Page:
I do all Wanikani lessons as soon as they’re available, rather than spreading them out, which can make some days more arduous than others.

I also meet with a Japanese tutor once a week to practice conversation for an hour and a half, and then occasionally write to my former host family in Japanese either via social media or by snail mail. I also study casually from Tobira, but right now I’m more concerned about kanji than grammar, so it tends to take a back seat. I was doing Torii, but I decided that I wanted to learn the words with kanji on and furigana off, so I’m trying to get a larger kanji base to work with via Wanikani first.

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Exactly. The Apprentice I review must be on the same day. When I did lessons at night, before going to bed, my accuracy next morning was hot garbage.

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Aight, uh…

I’m also reading アオハライド with some people on discord, slowly.

Speak for like 5 minutes daily with a Tandem partner.

Teach a weekly Japanese class to kids, so I review stuff sometimes.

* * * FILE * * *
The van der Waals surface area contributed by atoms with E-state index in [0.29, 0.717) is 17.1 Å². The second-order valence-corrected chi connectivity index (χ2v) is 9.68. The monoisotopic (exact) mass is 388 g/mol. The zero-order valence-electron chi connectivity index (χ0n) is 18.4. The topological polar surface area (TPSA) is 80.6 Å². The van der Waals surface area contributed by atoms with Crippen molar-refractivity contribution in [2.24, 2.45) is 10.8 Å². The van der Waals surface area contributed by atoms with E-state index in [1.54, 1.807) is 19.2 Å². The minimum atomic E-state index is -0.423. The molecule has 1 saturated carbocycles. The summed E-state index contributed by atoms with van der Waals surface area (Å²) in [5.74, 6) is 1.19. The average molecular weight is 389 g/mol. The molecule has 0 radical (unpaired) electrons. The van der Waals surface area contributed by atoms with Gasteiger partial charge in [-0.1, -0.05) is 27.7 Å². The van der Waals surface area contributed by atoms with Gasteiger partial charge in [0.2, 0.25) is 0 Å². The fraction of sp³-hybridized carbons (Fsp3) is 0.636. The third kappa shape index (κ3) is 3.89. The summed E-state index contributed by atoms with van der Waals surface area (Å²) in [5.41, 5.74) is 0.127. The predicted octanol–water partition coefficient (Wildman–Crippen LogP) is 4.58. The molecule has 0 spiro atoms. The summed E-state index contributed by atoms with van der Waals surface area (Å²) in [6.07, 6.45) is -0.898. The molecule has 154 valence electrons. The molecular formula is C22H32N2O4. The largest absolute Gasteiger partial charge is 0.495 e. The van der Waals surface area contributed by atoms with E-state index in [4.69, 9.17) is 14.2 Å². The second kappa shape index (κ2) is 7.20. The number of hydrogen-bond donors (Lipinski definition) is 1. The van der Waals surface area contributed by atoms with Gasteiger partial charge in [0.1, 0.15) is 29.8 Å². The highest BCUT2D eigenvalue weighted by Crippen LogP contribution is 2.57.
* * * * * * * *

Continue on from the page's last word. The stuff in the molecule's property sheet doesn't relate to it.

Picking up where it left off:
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Teaching a Japanese class to kids. That’s soo cool. How old are the kids?

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I’m going to add watching shows with Japanese subtitles to my plan.

10-13.

First semester is mostly hiragana and some basic grammar, but I try to do (fun?) activities to keep them entertained. I also teach them about Japanese culture (from what I know).

Oh we played this fun game in the beginner class last week.
The teacher put hiragana paper on the whiteboard using magnets. She’d say a word and we would have to find the right hiragana letters.
It was so so fun. I already knew hiragana but I still like this game.
Materials
-whiteboard
-magnets
-paper with hiragana on it

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My “schedule” depends widely on how overwhelmed Im feeling. Its been a very overwhelming year. But on my good days:

On my commute (bus/train)
-Clear all Wani-Kani reviews